For those not familiar with the SETI@Home, the problem is that they have much more data than they can analyze themselves, even using their supercomputers. So they wrote a client which runs on PCs (and other types of computers) and made that client available to anyone who wants to download it. When you run that client on your PC, it goes out to the SETI server and gets a small block of data (called a work unit). The client then uses spare CPU ticks on your machine to crunch the SETI data. On a typical PC class system, processing one work unit requires from about 6 hours to as long as a couple of days, depending on CPU speed. The SETI@Home client works in the background at low priority. (It's actually implemented as a screen saver). 

When your CPU isn't doing something for you, the SETI client grabs 100% of the CPU to crunch SETI data. As soon as your PC needs to do something else, the SETI client immediately gives up the CPU to the priority process. Other than by looking at the CPU Utilization in Task Manager, I can't tell the difference between a system running the SETI client and one that isn't. It gets out of the way of a priority task so quickly that I don't notice any performance degradation at all. The only difference is that spare CPU ticks go to processing SETI data instead of to running the Windows NT idle process.

So here's an opportunity to do something good at no cost to yourself other than the five minutes or so that it takes to get SETI up and running on your machine(s). If you want to get involved, take the following steps:

1. Go [here] and download the SETI@Home software. It's available in a GUI version for Windows (95/98/NT) and Macintosh, as well as a text-only version for UNIX, OS/2, etc. I've installed the Win version on three machines now, two NT4 and one Win98, and Setup blew up all three times with a GPF. There's no damage done, however, as the software works fine after you clear the GPF. The GPF problem may have to do with the fact that I'm running through a proxy server, as others have reported no similar problems.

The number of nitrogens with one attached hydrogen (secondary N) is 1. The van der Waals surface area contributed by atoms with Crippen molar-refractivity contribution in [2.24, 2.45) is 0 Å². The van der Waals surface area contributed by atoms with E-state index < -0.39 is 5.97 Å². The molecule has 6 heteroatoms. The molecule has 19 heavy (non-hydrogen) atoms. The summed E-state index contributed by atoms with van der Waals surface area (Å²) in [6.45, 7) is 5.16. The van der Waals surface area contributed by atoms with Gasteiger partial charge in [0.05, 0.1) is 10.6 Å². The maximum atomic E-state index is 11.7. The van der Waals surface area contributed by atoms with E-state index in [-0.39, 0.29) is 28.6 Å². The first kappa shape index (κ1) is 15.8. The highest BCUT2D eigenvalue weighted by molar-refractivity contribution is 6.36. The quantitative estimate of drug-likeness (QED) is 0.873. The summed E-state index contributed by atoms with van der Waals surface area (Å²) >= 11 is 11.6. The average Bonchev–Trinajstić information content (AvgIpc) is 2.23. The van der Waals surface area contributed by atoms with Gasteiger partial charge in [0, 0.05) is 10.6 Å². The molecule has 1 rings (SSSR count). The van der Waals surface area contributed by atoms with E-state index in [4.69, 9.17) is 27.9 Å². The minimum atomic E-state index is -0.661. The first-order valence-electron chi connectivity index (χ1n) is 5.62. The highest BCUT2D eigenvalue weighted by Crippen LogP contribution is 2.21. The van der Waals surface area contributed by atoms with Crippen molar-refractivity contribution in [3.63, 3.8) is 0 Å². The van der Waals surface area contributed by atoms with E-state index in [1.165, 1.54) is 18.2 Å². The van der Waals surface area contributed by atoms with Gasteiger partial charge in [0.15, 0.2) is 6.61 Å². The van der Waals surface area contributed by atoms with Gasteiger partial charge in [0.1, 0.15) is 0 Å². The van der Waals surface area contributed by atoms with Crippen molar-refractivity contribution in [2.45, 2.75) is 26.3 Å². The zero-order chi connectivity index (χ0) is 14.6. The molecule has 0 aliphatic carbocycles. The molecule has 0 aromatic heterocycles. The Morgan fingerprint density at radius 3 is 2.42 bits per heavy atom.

2. As you install the software, you're given the chance to create a new account for yourself. Do so, and let the software download a work unit and go to work.

3. If you have multiple machines, you can install the software on each. When asked, enter your existing SETI account (you can use it on as many machines as you want).

4. Go [here] and click on the User Account Area link. Enter your SETI account (email address) and click on the link to have them mail you your account password.

5. Click on this link and join the Daynotes Gang group. Doing that requires the password that SETI just sent you. This step is optional, and provides no real benefit to you or to us, but everyone else has formed SETI groups, so there's no reason why we shouldn't do the same.

If you're already running SETI@Home, either as an individual or as a member of an existing group, you can still join our group. You won't lose any of your individual credits by doing so. If you're a member of another group, joining our group will simply transfer your existing credits from that old group to this new one.